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Surgery and Surgical Procedure

Benign tumours

Adenomas arise in secretory glands, and resemble the structure from which they arise. They are encapsulated, and sometimes they secrete hormones which profoundly influence metabolism, as in the case of the thyroid, parathyroid and pancreas. Occasionaliy an adenoma contains a large proportion of fibrous tissue, e.g. the hard fibro­adenoma in the breast, while in other situations, notably the pancreas and thyroid gland, cystic degeneration is common. Those arising from superficial glands of mucous membrane are liable to pedunculation, as in the case of a rectal ‘polyp,.
A papilloma consists of a central axis of connective tissue, blood vessels and lymphatics; the surface is covered by epithelium, either squamous, transitional, cuboidal or columnar, according to the site of the tumour. The surface may be merely roughened, or composed of innumerable delicate villous processes, as in the case of those occurring in the kidney, bladder and rectum. In these situations, papillomas resemble malignant rumours, as secondary growths arise by implantation and, sooner or later, the tumour becomes frankly malignant (Chapter 65). Other common sites for papillomas are the skin, the colon, the tongue and lip, t] vocal cords and the walls of cysts (particularly those the breast and ovary).
A true fibroma (containing only fibrous connective tissue) rare. Most fibromas are combined with other mesoderm tissues such as muscle (fibromyoma), fat (fibrolipoma) ai nerve sheaths (neurofibroma). Multiple rumours are n uncommon as, for example, in neurofibrornatosis (v Recklinghausen’s disease, ).
Fibromas are either hard or soft, depending on the propc non of fibrous to the other cellular tissue. Soft fibromas a common in the subcutaneous tissue of the face, and appear soft, brown swellings.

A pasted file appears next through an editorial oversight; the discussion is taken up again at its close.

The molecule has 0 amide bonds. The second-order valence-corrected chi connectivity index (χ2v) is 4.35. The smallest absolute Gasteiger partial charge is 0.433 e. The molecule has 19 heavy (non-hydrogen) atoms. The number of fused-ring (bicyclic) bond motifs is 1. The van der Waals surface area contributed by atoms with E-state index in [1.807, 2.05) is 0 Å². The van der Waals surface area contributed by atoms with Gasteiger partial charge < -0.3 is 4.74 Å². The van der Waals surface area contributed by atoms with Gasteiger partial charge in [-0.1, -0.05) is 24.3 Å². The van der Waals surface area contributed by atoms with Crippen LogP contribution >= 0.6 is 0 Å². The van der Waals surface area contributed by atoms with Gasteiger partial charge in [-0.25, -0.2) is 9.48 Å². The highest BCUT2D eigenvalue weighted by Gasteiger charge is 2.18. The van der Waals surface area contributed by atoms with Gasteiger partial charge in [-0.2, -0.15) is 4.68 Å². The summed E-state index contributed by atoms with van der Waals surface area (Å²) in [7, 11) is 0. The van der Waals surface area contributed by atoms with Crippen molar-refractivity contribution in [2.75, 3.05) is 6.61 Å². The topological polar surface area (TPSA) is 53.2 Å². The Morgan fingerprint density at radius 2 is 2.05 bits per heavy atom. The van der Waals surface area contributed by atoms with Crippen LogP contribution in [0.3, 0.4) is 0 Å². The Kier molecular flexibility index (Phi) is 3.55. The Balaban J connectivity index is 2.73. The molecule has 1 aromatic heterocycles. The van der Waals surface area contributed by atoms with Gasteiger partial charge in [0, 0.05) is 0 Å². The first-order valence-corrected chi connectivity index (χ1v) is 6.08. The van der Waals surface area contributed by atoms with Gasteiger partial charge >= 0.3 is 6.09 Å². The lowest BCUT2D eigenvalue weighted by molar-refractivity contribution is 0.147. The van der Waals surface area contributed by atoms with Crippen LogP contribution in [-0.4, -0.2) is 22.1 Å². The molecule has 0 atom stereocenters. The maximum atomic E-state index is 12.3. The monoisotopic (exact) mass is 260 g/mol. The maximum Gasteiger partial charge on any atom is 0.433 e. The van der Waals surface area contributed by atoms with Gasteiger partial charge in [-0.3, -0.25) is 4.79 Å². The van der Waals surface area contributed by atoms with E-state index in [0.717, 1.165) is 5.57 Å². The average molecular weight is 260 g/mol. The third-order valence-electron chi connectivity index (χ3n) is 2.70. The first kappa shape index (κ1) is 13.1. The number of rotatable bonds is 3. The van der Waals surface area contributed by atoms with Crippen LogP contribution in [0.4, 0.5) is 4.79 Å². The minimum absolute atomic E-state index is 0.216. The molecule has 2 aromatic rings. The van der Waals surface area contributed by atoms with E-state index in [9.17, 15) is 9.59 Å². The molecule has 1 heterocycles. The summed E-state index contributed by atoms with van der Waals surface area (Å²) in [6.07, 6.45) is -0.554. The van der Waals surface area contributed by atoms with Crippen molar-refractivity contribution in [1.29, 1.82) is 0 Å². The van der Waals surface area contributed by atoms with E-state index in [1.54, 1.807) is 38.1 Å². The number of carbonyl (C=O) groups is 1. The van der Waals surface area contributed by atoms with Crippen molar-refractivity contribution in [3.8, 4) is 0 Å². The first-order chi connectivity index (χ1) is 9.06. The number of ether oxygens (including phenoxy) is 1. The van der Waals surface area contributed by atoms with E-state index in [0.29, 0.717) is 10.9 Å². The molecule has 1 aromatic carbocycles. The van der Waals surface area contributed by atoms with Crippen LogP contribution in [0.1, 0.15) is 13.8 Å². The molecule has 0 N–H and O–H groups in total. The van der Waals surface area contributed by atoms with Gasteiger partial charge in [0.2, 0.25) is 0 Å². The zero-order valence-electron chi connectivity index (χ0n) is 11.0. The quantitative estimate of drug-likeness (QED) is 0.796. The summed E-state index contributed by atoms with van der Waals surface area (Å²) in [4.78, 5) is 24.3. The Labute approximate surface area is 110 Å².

[This unusual type of flbroma occurs in the abdominal wall. An intraperitoneal form is associated with familial adenomato polyposis.
This overgrowth of fibrous tissue commonly occurs in scars, especially black people.
A lipoma is a slowly growing tumour composed of fat cells adult type. Lipomas may be encapsulated or diffuse. Tb occur anywhere in the body where fat is found and earn tl titles of the ‘universal tumour’ or the ‘ubiquitous tumour The head and neck area, abdominal wall and thighs are particularly favoured sites.
Encapsulatedlipomas are among the commonest of rumours. The characteristic features are the presence of a defi­nite edge and lobulation. A sense of fluctuation may be obtain­ed. As would be expected, a lipoma deeply situated is liable to be mistaken for other swellings. Most lipomas are painless, but some give rise to an aching sensation which may radiate.
Multiplelipomas are not uncommon. The rumours remain small or moderate in size, and are sometimes painful, in which case the condition is probably one of neurolipo­matosis. Dercum ‘s disease (adiposis dolorosa), characterised
by tender deposits of fat, especially on the trunk, is an associated condition.
Should the lipoma contain an excessive amount of fibrous tissue, it is termed a fibrolipoma.In other cases, considerable vascularity is present, often with telangiectasis of the over­lying skin, in which case the tumour is a naevolipoma.Large lipomas of the thigh, the shoulder and the retroperitoneum occasionally undergo sarcomatous changes. Myxomatous degeneration, saponification and calcification sometimes occur in lipomas of long duration.
Clinically, circumscribed lipomas are classified according to their Situation.
•  Subcutaneous. Commonly found on the shoulders or the back, although no part of the body is immune. A lipoma may be present over the site of a spina bifida. Subcutaneous lipomas occasionally become pedunculated (lipoma arborescens).